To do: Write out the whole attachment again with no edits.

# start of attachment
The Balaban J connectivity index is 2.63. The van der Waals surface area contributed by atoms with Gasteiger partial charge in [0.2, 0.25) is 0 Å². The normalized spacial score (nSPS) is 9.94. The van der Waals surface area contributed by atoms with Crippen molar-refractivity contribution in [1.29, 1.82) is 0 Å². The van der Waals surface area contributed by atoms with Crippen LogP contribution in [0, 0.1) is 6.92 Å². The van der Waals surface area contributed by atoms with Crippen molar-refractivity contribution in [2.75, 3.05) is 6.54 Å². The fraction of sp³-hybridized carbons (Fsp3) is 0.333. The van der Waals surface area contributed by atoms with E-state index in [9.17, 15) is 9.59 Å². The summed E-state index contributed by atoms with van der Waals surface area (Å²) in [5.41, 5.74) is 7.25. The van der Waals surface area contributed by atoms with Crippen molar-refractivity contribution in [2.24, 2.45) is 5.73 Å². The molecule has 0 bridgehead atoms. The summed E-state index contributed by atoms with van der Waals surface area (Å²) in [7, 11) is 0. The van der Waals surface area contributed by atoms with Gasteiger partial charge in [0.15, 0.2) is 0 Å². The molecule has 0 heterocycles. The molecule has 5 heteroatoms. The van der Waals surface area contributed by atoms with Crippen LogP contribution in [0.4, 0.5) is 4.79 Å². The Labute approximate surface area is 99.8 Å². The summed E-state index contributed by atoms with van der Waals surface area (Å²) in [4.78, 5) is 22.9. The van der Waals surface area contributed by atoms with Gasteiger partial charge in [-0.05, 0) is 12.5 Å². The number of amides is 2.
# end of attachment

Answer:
The Balaban J connectivity index is 2.63. The van der Waals surface area contributed by atoms with Gasteiger partial charge in [0.2, 0.25) is 0 Å². The normalized spacial score (nSPS) is 9.94. The van der Waals surface area contributed by atoms with Crippen molar-refractivity contribution in [1.29, 1.82) is 0 Å². The van der Waals surface area contributed by atoms with Crippen LogP contribution in [0, 0.1) is 6.92 Å². The van der Waals surface area contributed by atoms with Crippen molar-refractivity contribution in [2.75, 3.05) is 6.54 Å². The fraction of sp³-hybridized carbons (Fsp3) is 0.333. The van der Waals surface area contributed by atoms with E-state index in [9.17, 15) is 9.59 Å². The summed E-state index contributed by atoms with van der Waals surface area (Å²) in [5.41, 5.74) is 7.25. The van der Waals surface area contributed by atoms with Crippen molar-refractivity contribution in [2.24, 2.45) is 5.73 Å². The molecule has 0 bridgehead atoms. The summed E-state index contributed by atoms with van der Waals surface area (Å²) in [7, 11) is 0. The van der Waals surface area contributed by atoms with Gasteiger partial charge in [0.15, 0.2) is 0 Å². The molecule has 0 heterocycles. The molecule has 5 heteroatoms. The van der Waals surface area contributed by atoms with Crippen LogP contribution in [0.4, 0.5) is 4.79 Å². The Labute approximate surface area is 99.8 Å². The summed E-state index contributed by atoms with van der Waals surface area (Å²) in [4.78, 5) is 22.9. The van der Waals surface area contributed by atoms with Gasteiger partial charge in [-0.05, 0) is 12.5 Å². The number of amides is 2.